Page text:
CPP helps enhance the caregiver-child relationship and teaches parents strategies for decreasing problems within the relationship.

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It’s a commonly held belief that attachment between parents and their children just happens naturally. Society likes to pretend that humans are born with an innate desire to love and rely upon their parents, and that parents instinctively know how to love, protect, and bond with their children.

The truth is much more complicated than that. Attachment can be disrupted or impaired for a variety of reasons, and parents and children alike can both struggle to form healthy bonds.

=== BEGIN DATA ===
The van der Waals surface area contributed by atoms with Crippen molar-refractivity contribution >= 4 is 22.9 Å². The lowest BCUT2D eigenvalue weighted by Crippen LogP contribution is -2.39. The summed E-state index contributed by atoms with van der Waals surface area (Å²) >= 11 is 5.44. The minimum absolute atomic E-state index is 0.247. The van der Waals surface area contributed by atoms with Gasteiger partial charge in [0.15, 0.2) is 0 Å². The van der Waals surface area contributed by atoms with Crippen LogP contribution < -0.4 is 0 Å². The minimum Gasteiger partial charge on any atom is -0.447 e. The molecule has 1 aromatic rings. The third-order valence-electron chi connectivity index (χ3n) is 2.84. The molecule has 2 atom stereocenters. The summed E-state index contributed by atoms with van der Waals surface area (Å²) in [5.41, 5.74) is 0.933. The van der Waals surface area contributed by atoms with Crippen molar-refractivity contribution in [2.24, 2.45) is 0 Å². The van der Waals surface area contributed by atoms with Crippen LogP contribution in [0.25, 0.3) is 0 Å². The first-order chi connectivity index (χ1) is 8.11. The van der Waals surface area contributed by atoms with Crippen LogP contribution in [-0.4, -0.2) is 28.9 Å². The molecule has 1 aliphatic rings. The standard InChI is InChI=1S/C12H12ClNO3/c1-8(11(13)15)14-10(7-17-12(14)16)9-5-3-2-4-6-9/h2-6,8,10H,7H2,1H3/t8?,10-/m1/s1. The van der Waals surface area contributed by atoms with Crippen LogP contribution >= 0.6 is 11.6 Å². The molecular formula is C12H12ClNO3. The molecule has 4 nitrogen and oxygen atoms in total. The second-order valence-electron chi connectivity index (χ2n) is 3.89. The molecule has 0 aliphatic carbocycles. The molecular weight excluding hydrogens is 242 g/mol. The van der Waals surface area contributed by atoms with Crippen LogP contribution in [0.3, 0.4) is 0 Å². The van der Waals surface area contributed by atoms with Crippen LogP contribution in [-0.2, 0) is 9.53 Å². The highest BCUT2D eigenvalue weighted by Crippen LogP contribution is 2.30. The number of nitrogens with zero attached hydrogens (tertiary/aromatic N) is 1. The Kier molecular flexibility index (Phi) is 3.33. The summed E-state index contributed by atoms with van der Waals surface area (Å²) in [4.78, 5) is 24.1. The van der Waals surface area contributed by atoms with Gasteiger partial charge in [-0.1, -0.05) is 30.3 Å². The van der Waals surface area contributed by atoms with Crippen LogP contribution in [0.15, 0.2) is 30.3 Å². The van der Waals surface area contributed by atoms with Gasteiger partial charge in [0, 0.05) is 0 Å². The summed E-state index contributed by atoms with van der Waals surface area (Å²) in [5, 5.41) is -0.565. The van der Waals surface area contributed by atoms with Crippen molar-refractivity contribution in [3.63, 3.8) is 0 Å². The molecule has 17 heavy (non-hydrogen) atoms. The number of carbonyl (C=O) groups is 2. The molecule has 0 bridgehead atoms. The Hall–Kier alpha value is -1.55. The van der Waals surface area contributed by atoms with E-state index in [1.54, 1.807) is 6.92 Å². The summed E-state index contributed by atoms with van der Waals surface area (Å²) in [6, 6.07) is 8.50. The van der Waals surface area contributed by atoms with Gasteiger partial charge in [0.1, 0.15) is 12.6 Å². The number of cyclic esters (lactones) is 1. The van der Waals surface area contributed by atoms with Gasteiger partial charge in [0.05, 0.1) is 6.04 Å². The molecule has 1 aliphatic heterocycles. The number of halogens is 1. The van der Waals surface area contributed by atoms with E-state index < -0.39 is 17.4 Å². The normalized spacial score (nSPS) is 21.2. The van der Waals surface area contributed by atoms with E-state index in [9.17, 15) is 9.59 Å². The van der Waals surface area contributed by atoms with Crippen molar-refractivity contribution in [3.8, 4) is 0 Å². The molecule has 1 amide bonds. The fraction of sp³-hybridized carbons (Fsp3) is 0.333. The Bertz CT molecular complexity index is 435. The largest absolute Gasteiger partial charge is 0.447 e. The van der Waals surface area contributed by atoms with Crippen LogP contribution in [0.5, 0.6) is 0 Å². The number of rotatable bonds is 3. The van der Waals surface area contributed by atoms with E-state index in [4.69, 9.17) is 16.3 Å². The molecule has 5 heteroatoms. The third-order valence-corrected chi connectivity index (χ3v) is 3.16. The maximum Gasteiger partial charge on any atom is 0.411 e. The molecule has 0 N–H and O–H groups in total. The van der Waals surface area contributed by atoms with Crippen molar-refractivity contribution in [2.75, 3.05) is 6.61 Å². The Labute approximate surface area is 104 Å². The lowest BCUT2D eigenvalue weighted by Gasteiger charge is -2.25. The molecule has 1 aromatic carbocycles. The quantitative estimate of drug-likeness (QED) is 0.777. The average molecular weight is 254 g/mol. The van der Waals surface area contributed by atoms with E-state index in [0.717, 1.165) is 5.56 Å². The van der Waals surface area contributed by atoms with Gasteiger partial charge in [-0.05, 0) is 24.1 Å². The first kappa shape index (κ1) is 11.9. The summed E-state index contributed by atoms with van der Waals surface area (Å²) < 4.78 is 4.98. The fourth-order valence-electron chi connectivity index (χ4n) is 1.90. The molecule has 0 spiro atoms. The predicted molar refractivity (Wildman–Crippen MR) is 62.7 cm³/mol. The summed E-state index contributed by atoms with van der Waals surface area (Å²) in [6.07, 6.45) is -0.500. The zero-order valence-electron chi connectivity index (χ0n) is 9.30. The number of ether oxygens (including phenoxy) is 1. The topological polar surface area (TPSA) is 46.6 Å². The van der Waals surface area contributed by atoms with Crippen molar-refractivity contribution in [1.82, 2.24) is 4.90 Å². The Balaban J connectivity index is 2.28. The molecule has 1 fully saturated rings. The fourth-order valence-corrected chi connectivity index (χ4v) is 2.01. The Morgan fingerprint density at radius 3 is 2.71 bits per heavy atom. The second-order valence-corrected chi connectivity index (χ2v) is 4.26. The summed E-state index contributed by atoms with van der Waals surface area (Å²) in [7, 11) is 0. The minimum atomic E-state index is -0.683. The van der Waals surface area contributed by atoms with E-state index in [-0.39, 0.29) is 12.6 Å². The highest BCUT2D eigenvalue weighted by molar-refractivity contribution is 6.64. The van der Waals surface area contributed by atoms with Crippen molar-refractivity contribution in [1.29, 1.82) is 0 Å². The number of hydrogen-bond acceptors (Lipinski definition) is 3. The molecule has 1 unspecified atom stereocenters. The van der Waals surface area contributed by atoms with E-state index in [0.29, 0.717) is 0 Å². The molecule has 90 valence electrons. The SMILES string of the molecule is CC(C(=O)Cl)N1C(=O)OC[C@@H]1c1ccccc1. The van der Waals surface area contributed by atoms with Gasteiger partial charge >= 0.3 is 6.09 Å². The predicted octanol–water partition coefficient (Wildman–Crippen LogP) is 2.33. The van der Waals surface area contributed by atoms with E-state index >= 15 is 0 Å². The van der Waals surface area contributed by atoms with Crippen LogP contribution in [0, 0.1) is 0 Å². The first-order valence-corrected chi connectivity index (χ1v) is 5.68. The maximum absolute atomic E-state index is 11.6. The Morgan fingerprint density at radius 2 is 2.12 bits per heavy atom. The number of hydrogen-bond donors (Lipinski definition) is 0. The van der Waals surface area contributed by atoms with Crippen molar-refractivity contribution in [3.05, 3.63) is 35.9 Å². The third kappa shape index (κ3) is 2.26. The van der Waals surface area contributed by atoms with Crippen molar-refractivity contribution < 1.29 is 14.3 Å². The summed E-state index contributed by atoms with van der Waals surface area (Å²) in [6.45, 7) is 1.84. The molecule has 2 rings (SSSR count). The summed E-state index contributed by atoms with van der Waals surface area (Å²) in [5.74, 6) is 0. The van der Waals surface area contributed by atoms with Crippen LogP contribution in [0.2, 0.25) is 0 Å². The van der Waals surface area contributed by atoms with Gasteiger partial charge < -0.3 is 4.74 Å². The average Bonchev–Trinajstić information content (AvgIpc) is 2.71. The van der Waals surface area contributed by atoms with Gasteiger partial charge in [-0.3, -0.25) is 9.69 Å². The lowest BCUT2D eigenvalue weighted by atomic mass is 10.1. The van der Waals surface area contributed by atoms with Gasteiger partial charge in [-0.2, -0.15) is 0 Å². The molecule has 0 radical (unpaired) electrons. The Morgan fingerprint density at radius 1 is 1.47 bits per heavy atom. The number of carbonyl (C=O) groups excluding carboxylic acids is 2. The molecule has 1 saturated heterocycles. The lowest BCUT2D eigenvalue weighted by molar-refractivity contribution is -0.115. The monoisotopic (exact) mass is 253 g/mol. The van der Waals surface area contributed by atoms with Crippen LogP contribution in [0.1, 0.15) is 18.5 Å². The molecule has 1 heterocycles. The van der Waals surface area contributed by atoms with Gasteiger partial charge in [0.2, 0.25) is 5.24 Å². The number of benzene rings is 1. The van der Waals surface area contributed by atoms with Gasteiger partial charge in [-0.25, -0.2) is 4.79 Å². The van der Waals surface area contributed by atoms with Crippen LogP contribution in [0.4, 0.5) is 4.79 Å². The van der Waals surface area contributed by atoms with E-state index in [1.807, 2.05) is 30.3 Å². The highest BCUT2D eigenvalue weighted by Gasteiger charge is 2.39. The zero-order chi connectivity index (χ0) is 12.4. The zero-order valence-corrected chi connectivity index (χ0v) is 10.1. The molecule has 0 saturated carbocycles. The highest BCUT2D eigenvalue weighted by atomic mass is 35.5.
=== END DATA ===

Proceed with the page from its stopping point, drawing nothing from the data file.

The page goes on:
This is unfortunate because research has found that healthy attachment between a child and their caregivers is a crucial part of a child’s healthy development. Without it, behaviors may be impacted, and psychological disorders may result.

The good news is, child-parent psychotherapy (CPP) can help.

Liora Hoffman, PhD, is an assistant clinical professor of medical psychology and program clinical director at New York-Presbyterian Hospital and Columbia University Medical Center. She describes CPP as an evidenced-based treatment plan best suited for children ages 0 to 5 years and their caregivers.

“Typically, families seek out CPP treatment following the experience of a traumatic event or due to concerns regarding their child’s mental health, behavior, or attachment relationships,” Hoffman explains.

There is ample research on the benefits of CPP in improving attachment between a child and their caregivers.